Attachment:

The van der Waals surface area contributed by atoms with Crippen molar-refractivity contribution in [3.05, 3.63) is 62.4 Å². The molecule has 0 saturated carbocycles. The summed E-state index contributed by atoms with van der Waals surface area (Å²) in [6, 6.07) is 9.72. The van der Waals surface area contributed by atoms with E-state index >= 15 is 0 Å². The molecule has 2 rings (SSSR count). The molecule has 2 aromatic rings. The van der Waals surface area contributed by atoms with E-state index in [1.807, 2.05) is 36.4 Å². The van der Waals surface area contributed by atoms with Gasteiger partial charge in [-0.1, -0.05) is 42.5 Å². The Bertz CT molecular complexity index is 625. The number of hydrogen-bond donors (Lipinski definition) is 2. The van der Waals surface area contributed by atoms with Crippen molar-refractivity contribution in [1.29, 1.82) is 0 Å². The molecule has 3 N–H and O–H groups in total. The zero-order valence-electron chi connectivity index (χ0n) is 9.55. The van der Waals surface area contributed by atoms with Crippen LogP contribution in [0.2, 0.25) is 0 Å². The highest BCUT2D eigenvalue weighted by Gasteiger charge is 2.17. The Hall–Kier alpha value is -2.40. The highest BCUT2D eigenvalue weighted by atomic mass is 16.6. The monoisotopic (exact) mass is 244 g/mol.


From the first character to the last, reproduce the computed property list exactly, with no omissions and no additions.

The van der Waals surface area contributed by atoms with Crippen molar-refractivity contribution in [3.05, 3.63) is 62.4 Å². The molecule has 0 saturated carbocycles. The summed E-state index contributed by atoms with van der Waals surface area (Å²) in [6, 6.07) is 9.72. The van der Waals surface area contributed by atoms with E-state index >= 15 is 0 Å². The molecule has 2 rings (SSSR count). The molecule has 2 aromatic rings. The van der Waals surface area contributed by atoms with E-state index in [1.807, 2.05) is 36.4 Å². The van der Waals surface area contributed by atoms with Gasteiger partial charge in [-0.1, -0.05) is 42.5 Å². The Bertz CT molecular complexity index is 625. The number of hydrogen-bond donors (Lipinski definition) is 2. The van der Waals surface area contributed by atoms with Crippen molar-refractivity contribution in [1.29, 1.82) is 0 Å². The molecule has 3 N–H and O–H groups in total. The zero-order valence-electron chi connectivity index (χ0n) is 9.55. The van der Waals surface area contributed by atoms with Crippen LogP contribution in [0.2, 0.25) is 0 Å². The highest BCUT2D eigenvalue weighted by Gasteiger charge is 2.17. The Hall–Kier alpha value is -2.40. The highest BCUT2D eigenvalue weighted by atomic mass is 16.6. The monoisotopic (exact) mass is 244 g/mol.